LITERATURE AND FASIHI

Setbook learning has no place in real life

In Summary
  • The setbooks are colonial hangovers. We study them for lack of an alternative
  • The ministry officials are lazy so they cannot think of better alternatives
Image: THE STAR

The new English Literature and Kiswahili Fasihi setbooks for high school will be released soon by the Kenya Institute of Curriculum and Development. This is a ritual that happens every four years.

It is high time this ritual was discarded, setbooks are unnecessary baggage. It does not serve the learners any good to moil and toil studying more than six titles so as to answer application questions in the Kenya Certificate of Secondary Education exam. I submit that studying Literature and Kiswahili Fasihi setbooks in high schools is a waste of time.

Currently, there are five English setbooks and almost the same number for Kiswahili Fasihi. KCSE candidates are expected to study close to 10 titles to answer questions in the final examination. That has been the norm since the inception of KCSE in 1985.

Sometimes we find things happening in a particular way and lack the conviction to ask why they are done so. We just follow them without understanding the rationale behind them.

It is time to question the value the many setbooks add to our lives, especially after graduating from school. How does studying them help us in our careers? The time has come for us to question the validity and the purpose these setbooks serve.

The world over conventions are being questioned. We can't just follow conventions blindly. We are not just questioning but seeking to understand why. Albert Einstein defined insanity as the act of doing the same thing over and over again and expecting different results.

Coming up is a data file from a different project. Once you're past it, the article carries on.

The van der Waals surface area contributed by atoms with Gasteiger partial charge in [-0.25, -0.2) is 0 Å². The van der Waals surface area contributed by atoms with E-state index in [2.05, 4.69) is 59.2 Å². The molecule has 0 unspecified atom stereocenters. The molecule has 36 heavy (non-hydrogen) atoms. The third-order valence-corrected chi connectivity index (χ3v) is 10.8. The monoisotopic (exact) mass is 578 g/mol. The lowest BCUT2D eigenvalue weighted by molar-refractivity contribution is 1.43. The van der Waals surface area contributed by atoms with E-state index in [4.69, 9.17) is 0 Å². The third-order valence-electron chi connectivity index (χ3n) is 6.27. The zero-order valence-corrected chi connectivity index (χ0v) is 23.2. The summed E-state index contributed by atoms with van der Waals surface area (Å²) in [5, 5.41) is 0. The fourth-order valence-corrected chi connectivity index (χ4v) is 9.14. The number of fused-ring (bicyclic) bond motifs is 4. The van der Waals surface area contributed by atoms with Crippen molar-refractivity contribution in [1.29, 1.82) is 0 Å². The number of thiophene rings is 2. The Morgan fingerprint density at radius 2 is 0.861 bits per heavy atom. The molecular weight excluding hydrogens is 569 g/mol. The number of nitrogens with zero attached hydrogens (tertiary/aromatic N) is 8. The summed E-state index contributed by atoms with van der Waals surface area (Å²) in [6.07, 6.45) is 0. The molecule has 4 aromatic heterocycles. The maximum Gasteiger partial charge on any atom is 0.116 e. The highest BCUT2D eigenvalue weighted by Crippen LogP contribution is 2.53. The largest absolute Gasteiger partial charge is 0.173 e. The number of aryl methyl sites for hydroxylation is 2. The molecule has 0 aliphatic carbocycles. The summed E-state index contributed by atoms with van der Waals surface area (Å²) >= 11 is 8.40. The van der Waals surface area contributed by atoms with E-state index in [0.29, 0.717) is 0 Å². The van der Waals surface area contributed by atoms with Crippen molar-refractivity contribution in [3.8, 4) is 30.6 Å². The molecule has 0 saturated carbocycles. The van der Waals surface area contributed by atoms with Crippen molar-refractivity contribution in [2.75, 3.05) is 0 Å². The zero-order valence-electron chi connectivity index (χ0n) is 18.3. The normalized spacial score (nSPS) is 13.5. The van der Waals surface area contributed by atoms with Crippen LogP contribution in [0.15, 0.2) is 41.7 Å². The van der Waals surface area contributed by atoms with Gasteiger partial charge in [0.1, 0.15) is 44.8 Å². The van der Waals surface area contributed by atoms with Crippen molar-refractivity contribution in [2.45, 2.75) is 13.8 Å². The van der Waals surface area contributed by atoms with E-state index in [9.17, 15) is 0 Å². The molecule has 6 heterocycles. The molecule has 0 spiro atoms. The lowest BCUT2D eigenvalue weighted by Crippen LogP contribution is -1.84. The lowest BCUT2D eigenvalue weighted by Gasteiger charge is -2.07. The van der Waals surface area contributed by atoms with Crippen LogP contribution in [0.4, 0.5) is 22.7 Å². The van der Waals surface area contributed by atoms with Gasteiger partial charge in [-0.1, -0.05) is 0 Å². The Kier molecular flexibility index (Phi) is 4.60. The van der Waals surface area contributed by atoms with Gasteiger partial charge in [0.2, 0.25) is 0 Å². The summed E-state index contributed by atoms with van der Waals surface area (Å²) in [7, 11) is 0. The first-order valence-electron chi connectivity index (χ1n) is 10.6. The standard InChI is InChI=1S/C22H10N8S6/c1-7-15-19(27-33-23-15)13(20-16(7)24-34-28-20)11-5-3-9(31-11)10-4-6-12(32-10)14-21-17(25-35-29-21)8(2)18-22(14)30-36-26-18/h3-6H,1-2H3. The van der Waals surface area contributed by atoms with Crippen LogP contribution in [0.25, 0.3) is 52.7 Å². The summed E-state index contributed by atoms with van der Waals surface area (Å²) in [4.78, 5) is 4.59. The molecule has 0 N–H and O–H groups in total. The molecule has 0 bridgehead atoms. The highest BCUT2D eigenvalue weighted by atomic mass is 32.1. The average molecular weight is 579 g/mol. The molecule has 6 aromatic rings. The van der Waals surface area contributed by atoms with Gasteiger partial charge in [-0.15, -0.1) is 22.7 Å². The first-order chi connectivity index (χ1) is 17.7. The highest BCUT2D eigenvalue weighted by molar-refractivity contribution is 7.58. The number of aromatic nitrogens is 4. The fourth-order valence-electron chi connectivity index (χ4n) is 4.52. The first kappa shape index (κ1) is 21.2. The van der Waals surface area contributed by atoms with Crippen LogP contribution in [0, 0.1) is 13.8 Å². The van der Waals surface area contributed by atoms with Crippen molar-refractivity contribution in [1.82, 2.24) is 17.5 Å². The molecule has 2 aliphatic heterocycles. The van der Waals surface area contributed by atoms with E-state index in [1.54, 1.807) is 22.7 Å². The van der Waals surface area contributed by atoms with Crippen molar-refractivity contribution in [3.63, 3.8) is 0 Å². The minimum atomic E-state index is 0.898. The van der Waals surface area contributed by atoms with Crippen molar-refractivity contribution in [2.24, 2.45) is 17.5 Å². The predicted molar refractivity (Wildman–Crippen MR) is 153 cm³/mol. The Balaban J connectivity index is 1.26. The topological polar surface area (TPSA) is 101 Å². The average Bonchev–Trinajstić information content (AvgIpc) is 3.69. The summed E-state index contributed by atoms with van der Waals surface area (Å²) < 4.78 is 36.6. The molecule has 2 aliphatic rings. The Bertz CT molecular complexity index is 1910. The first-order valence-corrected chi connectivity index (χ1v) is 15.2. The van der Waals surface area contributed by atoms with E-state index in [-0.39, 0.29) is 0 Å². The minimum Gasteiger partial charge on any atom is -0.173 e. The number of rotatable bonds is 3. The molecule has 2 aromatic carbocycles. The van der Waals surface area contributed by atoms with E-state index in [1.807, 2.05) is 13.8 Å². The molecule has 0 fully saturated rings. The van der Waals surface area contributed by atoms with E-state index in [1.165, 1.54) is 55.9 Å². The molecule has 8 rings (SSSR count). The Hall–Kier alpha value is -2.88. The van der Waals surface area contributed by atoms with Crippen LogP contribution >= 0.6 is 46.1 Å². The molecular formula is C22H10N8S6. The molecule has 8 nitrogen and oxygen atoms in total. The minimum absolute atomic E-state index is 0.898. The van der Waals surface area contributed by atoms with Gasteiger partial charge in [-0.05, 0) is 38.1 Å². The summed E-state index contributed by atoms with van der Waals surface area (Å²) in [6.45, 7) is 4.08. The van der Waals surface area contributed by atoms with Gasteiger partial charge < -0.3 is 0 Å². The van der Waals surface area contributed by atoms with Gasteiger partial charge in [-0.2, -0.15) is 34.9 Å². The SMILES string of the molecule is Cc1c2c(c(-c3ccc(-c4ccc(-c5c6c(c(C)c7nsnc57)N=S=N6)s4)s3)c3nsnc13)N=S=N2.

This culture of blindly following things deprives us of creativity and originality. I dare ask, what value does Blossoms of the Savannah add to a KCSE candidate's life? Nothing. With all due respect to Henry ole Kulet and the message he tries to pass—women empowerment and fight against FGM.

However, I still have the courage to ask what value is FGM knowledge to a KCSE candidate who lives where such a vice is not practised? Just because one community practices FGM does not mean we all get sensitised about it. That is educational wastage. Candidates should study setbooks with captivating, global and challenging impact. No wonder even after years of studying setbooks, we still do not have global writers.

The setbooks are colonial hangovers. We study them for lack of an alternative. The ministry officials are lazy so they cannot think of better alternatives. They are not even studying their own competency based curriculum designs to change with emerging times. 

All the years I have taught KCSE setbooks, I have felt caged, deprived and enslaved to think in predetermined ways.

High school candidates should carry out writing projects, scripting their own stories. That way, they can utilise this skill after school. Supposing they script their own plays, films, soaps and novels that would help them eke a living.

How many students end up miserable after Form 4 yet they studied 10 setbooks? Many. Why? Setbooks are studied to pass exams and not as a skill from which students can earn a living after school. That is the greatest tragedy of our school system. 

Look at the literary bareness we are experiencing even after studying almost 40 titles since 1985. The quality of the novels in the Kenyan market is below standard. Most of them are cut and paste.

With 36 years of studying setbooks, we still have difficulty replacing Ngugi wa Thing'o and Chinua Achebe with contemporary writers. Setbook learning needs a rethink.